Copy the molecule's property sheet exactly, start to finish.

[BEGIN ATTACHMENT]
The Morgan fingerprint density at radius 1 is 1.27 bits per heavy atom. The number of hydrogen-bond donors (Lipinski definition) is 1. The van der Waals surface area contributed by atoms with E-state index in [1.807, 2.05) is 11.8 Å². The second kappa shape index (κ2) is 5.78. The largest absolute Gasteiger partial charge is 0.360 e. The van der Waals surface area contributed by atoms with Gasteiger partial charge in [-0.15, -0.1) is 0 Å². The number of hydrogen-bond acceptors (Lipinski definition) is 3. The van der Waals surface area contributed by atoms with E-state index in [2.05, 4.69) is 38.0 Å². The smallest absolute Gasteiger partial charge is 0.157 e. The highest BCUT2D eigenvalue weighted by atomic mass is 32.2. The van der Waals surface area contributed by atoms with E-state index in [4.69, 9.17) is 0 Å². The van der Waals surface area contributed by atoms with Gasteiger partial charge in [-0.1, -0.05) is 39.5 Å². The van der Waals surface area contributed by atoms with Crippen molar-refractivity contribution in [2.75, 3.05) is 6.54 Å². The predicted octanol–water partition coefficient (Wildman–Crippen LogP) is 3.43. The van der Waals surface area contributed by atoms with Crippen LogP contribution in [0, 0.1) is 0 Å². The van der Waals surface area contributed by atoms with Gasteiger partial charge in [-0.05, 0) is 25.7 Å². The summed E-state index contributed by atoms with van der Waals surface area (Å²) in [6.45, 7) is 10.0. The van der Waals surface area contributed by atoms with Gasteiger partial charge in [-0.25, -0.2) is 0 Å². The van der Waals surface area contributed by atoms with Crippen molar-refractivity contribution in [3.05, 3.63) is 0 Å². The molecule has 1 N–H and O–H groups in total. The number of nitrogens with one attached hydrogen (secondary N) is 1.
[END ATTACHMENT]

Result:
The Morgan fingerprint density at radius 1 is 1.27 bits per heavy atom. The number of hydrogen-bond donors (Lipinski definition) is 1. The van der Waals surface area contributed by atoms with E-state index in [1.807, 2.05) is 11.8 Å². The second kappa shape index (κ2) is 5.78. The largest absolute Gasteiger partial charge is 0.360 e. The van der Waals surface area contributed by atoms with Gasteiger partial charge in [-0.15, -0.1) is 0 Å². The number of hydrogen-bond acceptors (Lipinski definition) is 3. The van der Waals surface area contributed by atoms with E-state index in [2.05, 4.69) is 38.0 Å². The smallest absolute Gasteiger partial charge is 0.157 e. The highest BCUT2D eigenvalue weighted by atomic mass is 32.2. The van der Waals surface area contributed by atoms with E-state index in [4.69, 9.17) is 0 Å². The van der Waals surface area contributed by atoms with Gasteiger partial charge in [-0.1, -0.05) is 39.5 Å². The van der Waals surface area contributed by atoms with Crippen molar-refractivity contribution in [2.75, 3.05) is 6.54 Å². The predicted octanol–water partition coefficient (Wildman–Crippen LogP) is 3.43. The van der Waals surface area contributed by atoms with Crippen LogP contribution in [0, 0.1) is 0 Å². The van der Waals surface area contributed by atoms with Gasteiger partial charge in [-0.05, 0) is 25.7 Å². The summed E-state index contributed by atoms with van der Waals surface area (Å²) in [6.45, 7) is 10.0. The van der Waals surface area contributed by atoms with Gasteiger partial charge in [-0.25, -0.2) is 0 Å². The van der Waals surface area contributed by atoms with Crippen molar-refractivity contribution in [3.05, 3.63) is 0 Å². The molecule has 1 N–H and O–H groups in total. The number of nitrogens with one attached hydrogen (secondary N) is 1.